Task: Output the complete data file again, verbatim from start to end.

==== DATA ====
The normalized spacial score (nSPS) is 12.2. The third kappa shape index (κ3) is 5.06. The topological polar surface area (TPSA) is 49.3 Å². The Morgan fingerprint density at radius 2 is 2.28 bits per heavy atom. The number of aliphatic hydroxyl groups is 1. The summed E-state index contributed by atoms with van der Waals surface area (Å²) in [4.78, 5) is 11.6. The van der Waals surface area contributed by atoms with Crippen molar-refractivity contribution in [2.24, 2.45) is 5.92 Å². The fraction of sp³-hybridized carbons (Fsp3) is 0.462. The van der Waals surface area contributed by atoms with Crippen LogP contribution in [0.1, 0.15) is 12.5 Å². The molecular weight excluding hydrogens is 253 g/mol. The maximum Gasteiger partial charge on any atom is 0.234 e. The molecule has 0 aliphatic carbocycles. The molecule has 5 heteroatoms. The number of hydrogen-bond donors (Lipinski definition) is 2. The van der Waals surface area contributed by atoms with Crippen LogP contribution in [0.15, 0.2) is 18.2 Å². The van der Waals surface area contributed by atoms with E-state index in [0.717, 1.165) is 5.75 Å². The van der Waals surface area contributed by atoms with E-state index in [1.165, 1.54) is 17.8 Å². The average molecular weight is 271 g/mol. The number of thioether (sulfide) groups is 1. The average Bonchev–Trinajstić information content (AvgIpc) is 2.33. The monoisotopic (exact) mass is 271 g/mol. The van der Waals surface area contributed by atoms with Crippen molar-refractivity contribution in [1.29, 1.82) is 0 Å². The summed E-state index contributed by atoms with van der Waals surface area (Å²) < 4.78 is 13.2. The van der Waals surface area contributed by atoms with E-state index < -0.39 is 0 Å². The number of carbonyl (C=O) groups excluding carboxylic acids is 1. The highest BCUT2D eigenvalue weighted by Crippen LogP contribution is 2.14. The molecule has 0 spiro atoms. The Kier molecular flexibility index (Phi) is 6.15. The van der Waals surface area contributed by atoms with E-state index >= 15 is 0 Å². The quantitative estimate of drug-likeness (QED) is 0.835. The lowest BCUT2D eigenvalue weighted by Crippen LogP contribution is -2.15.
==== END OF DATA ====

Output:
The normalized spacial score (nSPS) is 12.2. The third kappa shape index (κ3) is 5.06. The topological polar surface area (TPSA) is 49.3 Å². The Morgan fingerprint density at radius 2 is 2.28 bits per heavy atom. The number of aliphatic hydroxyl groups is 1. The summed E-state index contributed by atoms with van der Waals surface area (Å²) in [4.78, 5) is 11.6. The van der Waals surface area contributed by atoms with Crippen molar-refractivity contribution in [2.24, 2.45) is 5.92 Å². The fraction of sp³-hybridized carbons (Fsp3) is 0.462. The van der Waals surface area contributed by atoms with Crippen LogP contribution in [0.1, 0.15) is 12.5 Å². The molecular weight excluding hydrogens is 253 g/mol. The maximum Gasteiger partial charge on any atom is 0.234 e. The molecule has 0 aliphatic carbocycles. The molecule has 5 heteroatoms. The number of hydrogen-bond donors (Lipinski definition) is 2. The van der Waals surface area contributed by atoms with Crippen LogP contribution in [0.15, 0.2) is 18.2 Å². The van der Waals surface area contributed by atoms with E-state index in [0.717, 1.165) is 5.75 Å². The van der Waals surface area contributed by atoms with E-state index in [1.165, 1.54) is 17.8 Å². The average molecular weight is 271 g/mol. The number of thioether (sulfide) groups is 1. The average Bonchev–Trinajstić information content (AvgIpc) is 2.33. The monoisotopic (exact) mass is 271 g/mol. The van der Waals surface area contributed by atoms with Crippen molar-refractivity contribution in [1.29, 1.82) is 0 Å². The summed E-state index contributed by atoms with van der Waals surface area (Å²) < 4.78 is 13.2. The van der Waals surface area contributed by atoms with E-state index < -0.39 is 0 Å². The number of carbonyl (C=O) groups excluding carboxylic acids is 1. The highest BCUT2D eigenvalue weighted by Crippen LogP contribution is 2.14. The molecule has 0 spiro atoms. The Kier molecular flexibility index (Phi) is 6.15. The van der Waals surface area contributed by atoms with E-state index >= 15 is 0 Å². The quantitative estimate of drug-likeness (QED) is 0.835. The lowest BCUT2D eigenvalue weighted by Crippen LogP contribution is -2.15.